By | Devdutt Pattanaik | Indian Author
When we read stories of Shiva, there is a constant reference to how he is forced to marry and produce his children, Kartikeya and Ganesha. When Shiva gets married, he comes down from the mountain Kailasa, which is cold, where no vegetation grows. He descends with his wife and moves to Kashi, a city on a riverbank, which is warm, wet and fertile, where there are markets, crematoriums and pleasure gardens. It is where life happens, trade happens, business happens.
Why is this story being told? Why does Shiva, the hermit, turn into Shankara, the householder? Why does he get married? Why does he come down from the mountain? Why does he (reluctantly) produce children?
This story is repeated again and again because value is given to the fact that while the supreme hermit, Devon Ke Dev Mahadev, may not be hungry, the people around him are hungry. Should he not take care of people who are hungry around him?
We may not want Lakshmi (wealth) in our lives; we may not want Durga (power) in our lives; we may not want income or assurance. However, there will always be people around us who seek this and so depend on us. Should we not care about them? Caring about others does not manifest as an obligation. It reveals empathy. It is obligation only if we feel forced to do it. When it does not come from the heart.
This empathy is what the marriage of Shiva represents. He comes down from the mountain and learns the ways of the world, in order to provide for his children.
Observe how his two children, Ganesha and Kartikeya, are different. If you do darshan of the two children, you realise that they take care of our basic human needs. What are our basic human needs? To manage our hunger and to manage our fear. Ganesha, with his rotund belly, embodies food, affluence, abundance, and is closely associated with Lakshmi and therefore, he takes care of our hunger. For him, his mother is not Durga but Annapoorna, the kitchen goddess. Kartikeya is associated with brawn and stands with a spear. He is the warlord of the gods. He protects us, as Durga protects us. So, he is the one who guards us. Thus, together we see that Shiva’s children take care of basic human needs. There is an acknowledgment of the need for Lakshmi and Durga, in our lives — for income, as well as insurance.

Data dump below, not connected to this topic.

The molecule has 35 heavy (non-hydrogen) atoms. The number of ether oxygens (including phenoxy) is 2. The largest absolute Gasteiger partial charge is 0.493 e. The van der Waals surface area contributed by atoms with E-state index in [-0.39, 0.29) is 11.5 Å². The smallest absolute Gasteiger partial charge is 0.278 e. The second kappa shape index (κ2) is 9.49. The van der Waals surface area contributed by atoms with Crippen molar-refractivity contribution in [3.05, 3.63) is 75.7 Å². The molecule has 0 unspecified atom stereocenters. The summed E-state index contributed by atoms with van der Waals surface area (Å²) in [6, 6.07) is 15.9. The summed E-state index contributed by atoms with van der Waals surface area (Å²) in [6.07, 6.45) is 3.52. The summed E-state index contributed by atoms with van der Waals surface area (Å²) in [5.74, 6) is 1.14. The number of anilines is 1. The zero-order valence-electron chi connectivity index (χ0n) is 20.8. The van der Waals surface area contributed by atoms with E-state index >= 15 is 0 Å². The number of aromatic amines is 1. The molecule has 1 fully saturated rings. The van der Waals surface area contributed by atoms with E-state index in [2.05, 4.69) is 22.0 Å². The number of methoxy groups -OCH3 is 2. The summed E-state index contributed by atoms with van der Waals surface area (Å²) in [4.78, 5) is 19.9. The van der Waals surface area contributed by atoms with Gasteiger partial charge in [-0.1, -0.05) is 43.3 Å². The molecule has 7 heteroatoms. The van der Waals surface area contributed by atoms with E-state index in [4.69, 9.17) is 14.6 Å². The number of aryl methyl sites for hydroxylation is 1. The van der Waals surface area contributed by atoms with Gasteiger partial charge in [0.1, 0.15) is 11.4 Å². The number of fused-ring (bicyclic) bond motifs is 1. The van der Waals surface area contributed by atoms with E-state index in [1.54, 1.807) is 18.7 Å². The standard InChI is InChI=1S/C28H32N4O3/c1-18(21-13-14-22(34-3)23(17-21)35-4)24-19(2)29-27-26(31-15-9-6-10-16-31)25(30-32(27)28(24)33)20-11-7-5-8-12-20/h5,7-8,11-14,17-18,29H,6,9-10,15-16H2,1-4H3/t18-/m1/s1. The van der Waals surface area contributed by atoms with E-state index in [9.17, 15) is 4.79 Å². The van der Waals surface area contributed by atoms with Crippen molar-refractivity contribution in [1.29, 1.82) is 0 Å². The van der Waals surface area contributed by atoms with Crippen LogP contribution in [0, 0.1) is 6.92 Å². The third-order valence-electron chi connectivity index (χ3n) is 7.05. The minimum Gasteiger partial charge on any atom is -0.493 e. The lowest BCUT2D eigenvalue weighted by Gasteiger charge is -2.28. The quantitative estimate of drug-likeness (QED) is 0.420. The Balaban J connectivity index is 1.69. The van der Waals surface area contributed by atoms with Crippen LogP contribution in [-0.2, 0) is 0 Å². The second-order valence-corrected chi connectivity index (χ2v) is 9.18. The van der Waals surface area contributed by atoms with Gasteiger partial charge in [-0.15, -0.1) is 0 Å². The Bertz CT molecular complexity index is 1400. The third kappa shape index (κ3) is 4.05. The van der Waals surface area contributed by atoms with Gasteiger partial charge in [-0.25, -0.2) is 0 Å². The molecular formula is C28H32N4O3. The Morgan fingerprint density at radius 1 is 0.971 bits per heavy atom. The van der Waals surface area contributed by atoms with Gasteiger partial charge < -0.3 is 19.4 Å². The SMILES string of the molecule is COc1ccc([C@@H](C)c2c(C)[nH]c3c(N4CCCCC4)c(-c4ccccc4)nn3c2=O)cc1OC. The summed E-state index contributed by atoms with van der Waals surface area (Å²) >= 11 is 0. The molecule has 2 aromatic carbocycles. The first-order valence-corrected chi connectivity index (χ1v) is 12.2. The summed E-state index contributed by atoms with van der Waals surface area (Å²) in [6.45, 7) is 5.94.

Shiva, who wants for nothing, is thus enlightened by the goddess and is made aware of other people’s hunger. This concept, of other people’s hunger, is not there in Swarga. If you look carefully, Indra is not ever seen as someone who takes care of people. No one goes to him for help as they go to Vishnu or Shiva. He is taking care of himself; he is enjoying himself in the ‘Indrasabha’, with his apsaras, and the gandharvas and somras: he is not taking care of others. Therefore, nobody worships Indra, while everybody worships Shiva.
Shiva’s marriage counters Buddha’s act of leaving his wife, children and kingdom for the sake of enlightenment, which grants freedom from suffering. This was the Hindu response to Buddhist doctrine, dharma instead of dhamma, family and empathy over isolation and wisdom. While Shiva is a god who is mentioned in Vedic and Upanishadic traditions, so before Buddha’s times, his story as husband and father and householder appear only in the Ramayana and Mahabharata, after Buddha’s times. Marriage here is a metaphor for social engagement. If Buddha was offering freedom-from suffering (nirvana or moksha) to the common man, Shiva was offering freedom-within-society (jiva-mukta). Here the point was not separation from relationships (viyoga) but immersion in relationships (yoga). This is the Puranic revolution that enabled Hinduism to thrive while monastic Buddhism waned from the Indian subcontinent.